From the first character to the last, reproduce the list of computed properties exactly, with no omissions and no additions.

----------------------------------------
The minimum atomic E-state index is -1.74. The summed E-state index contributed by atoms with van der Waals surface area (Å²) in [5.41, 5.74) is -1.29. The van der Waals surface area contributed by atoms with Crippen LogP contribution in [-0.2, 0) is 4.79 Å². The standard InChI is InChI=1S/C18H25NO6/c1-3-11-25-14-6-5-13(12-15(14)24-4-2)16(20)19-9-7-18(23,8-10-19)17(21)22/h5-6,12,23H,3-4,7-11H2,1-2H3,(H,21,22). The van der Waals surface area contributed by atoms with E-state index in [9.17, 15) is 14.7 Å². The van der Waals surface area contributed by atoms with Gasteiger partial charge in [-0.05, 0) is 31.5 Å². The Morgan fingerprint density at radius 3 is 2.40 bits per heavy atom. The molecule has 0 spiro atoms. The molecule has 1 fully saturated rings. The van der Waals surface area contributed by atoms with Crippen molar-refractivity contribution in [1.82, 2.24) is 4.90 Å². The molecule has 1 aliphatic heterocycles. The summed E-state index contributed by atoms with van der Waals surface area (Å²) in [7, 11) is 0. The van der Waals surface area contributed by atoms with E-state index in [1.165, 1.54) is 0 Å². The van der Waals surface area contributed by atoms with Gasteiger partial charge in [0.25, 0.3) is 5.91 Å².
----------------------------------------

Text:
The minimum atomic E-state index is -1.74. The summed E-state index contributed by atoms with van der Waals surface area (Å²) in [5.41, 5.74) is -1.29. The van der Waals surface area contributed by atoms with Crippen LogP contribution in [-0.2, 0) is 4.79 Å². The standard InChI is InChI=1S/C18H25NO6/c1-3-11-25-14-6-5-13(12-15(14)24-4-2)16(20)19-9-7-18(23,8-10-19)17(21)22/h5-6,12,23H,3-4,7-11H2,1-2H3,(H,21,22). The van der Waals surface area contributed by atoms with E-state index in [9.17, 15) is 14.7 Å². The van der Waals surface area contributed by atoms with Gasteiger partial charge in [-0.05, 0) is 31.5 Å². The Morgan fingerprint density at radius 3 is 2.40 bits per heavy atom. The molecule has 0 spiro atoms. The molecule has 1 fully saturated rings. The van der Waals surface area contributed by atoms with Crippen molar-refractivity contribution in [1.82, 2.24) is 4.90 Å². The molecule has 1 aliphatic heterocycles. The summed E-state index contributed by atoms with van der Waals surface area (Å²) in [7, 11) is 0. The van der Waals surface area contributed by atoms with E-state index in [1.165, 1.54) is 0 Å². The van der Waals surface area contributed by atoms with Gasteiger partial charge in [0.25, 0.3) is 5.91 Å².